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Last week the final report of the Dieselgate inquiry committee (EMIS) pointed out that national regulators failed to enforce EU rules and to check new cars thoroughly enough to detect defeat devices. The scandal saw manufacturers cheating on emissions and, consequently, at least 29 million dangerously polluting cars and vans were allowed on European roads; these continue to be sold.
T&E’s clean vehicles and air quality manager, Julia Poliscanova, said: ‘So long as enforcement continues to be the exclusive responsibility of national authorities, collusion with domestic carmakers will thrive and dirty diesels will continue poisoning the public. The committee has correctly identified that Europe urgently needs a body to oversee carmakers and the national authorities paralysed by regulatory capture.’
In addition, the president of the Commission indicated his support for an EU agency in a high-profile presentation of a white paper on the future of Europe. Speaking in the parliament, Jean-Claude Juncker said that a European supervision of national type approval authorities would add value. He added that carmakers using defeat devices to mislead consumers ‘would have to pay damages everywhere’. The creation of such a EU testing agency would fall under the so-called ‘Doing Much More Together’ scenario of the white paper, which calls for greater cooperation among the remaining 27 EU member states so that ‘drivers can rely on an EU agency to enforce rules’.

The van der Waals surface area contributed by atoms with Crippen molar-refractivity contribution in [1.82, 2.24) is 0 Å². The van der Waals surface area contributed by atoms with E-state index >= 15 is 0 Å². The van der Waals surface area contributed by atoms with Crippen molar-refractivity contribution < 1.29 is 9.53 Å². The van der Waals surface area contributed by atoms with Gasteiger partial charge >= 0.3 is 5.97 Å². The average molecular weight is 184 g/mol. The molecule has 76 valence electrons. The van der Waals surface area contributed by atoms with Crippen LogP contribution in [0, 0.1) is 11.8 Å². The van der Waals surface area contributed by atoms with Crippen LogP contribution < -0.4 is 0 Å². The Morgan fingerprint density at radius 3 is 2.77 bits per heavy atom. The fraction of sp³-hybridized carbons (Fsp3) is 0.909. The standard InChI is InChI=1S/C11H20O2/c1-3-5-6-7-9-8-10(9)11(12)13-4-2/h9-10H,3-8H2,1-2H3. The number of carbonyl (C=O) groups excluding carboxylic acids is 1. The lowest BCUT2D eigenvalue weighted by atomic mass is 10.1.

The Commission’s intervention followed a disappointing meeting of EU industry ministers where member states, including Germany and Italy, continued to resist a fast and progressive reform. Nevertheless, the Maltese presidency aims at presenting a final text to the Competitiveness Council that will meet at the end of May.
Neither the vote on the final EMIS report, expected in early April, or Juncker’s commitment are legally binding – unlike the legislative reforms on type approval, which will be voted on by the whole parliament plenary in the coming weeks.
Julia Poliscanova concluded: ‘At the heart of the Dieselgate scandal in Europe lies a testing system that is shrouded in secrecy and cronyism. All MEPs must now follow their EMIS colleagues and demand Europe’s testing authorities put public health above the economic interests of national car champions by establishing an independent agency to oversee vehicle approvals.’
While parliament's internal market (IMCO) committee argued that a European oversight body would only add costs and bureaucracy, such an agency could be funded by manufacturers paying a €10 charge on each new vehicle sold. The reform of the Type Approval Framework Regulation is a once-in-a-decade opportunity to strengthen the European vehicle and component testing system, T&E said.